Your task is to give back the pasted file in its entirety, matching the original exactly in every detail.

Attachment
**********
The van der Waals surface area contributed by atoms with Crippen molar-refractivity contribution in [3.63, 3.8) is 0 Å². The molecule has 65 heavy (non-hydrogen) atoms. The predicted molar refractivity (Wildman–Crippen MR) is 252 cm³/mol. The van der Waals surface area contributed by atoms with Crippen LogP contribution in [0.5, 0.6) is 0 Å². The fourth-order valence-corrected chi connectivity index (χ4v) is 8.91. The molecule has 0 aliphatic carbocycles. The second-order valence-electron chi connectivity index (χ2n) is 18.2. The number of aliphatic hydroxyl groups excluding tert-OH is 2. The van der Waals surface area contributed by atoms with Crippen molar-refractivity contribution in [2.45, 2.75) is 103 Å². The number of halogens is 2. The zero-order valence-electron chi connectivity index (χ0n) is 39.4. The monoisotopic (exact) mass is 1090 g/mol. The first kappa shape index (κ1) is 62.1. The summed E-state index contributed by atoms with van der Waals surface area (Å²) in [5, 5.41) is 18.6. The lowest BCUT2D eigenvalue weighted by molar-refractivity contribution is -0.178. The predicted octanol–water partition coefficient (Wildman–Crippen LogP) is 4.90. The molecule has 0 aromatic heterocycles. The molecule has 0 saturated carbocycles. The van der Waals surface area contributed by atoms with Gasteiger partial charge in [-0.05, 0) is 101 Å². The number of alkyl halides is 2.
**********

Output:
The van der Waals surface area contributed by atoms with Crippen molar-refractivity contribution in [3.63, 3.8) is 0 Å². The molecule has 65 heavy (non-hydrogen) atoms. The predicted molar refractivity (Wildman–Crippen MR) is 252 cm³/mol. The van der Waals surface area contributed by atoms with Crippen LogP contribution in [0.5, 0.6) is 0 Å². The fourth-order valence-corrected chi connectivity index (χ4v) is 8.91. The molecule has 0 aliphatic carbocycles. The second-order valence-electron chi connectivity index (χ2n) is 18.2. The number of aliphatic hydroxyl groups excluding tert-OH is 2. The van der Waals surface area contributed by atoms with Crippen molar-refractivity contribution in [2.45, 2.75) is 103 Å². The number of halogens is 2. The zero-order valence-electron chi connectivity index (χ0n) is 39.4. The monoisotopic (exact) mass is 1090 g/mol. The first kappa shape index (κ1) is 62.1. The summed E-state index contributed by atoms with van der Waals surface area (Å²) in [5, 5.41) is 18.6. The lowest BCUT2D eigenvalue weighted by molar-refractivity contribution is -0.178. The predicted octanol–water partition coefficient (Wildman–Crippen LogP) is 4.90. The molecule has 0 aromatic heterocycles. The molecule has 0 saturated carbocycles. The van der Waals surface area contributed by atoms with Gasteiger partial charge in [-0.05, 0) is 101 Å². The number of alkyl halides is 2.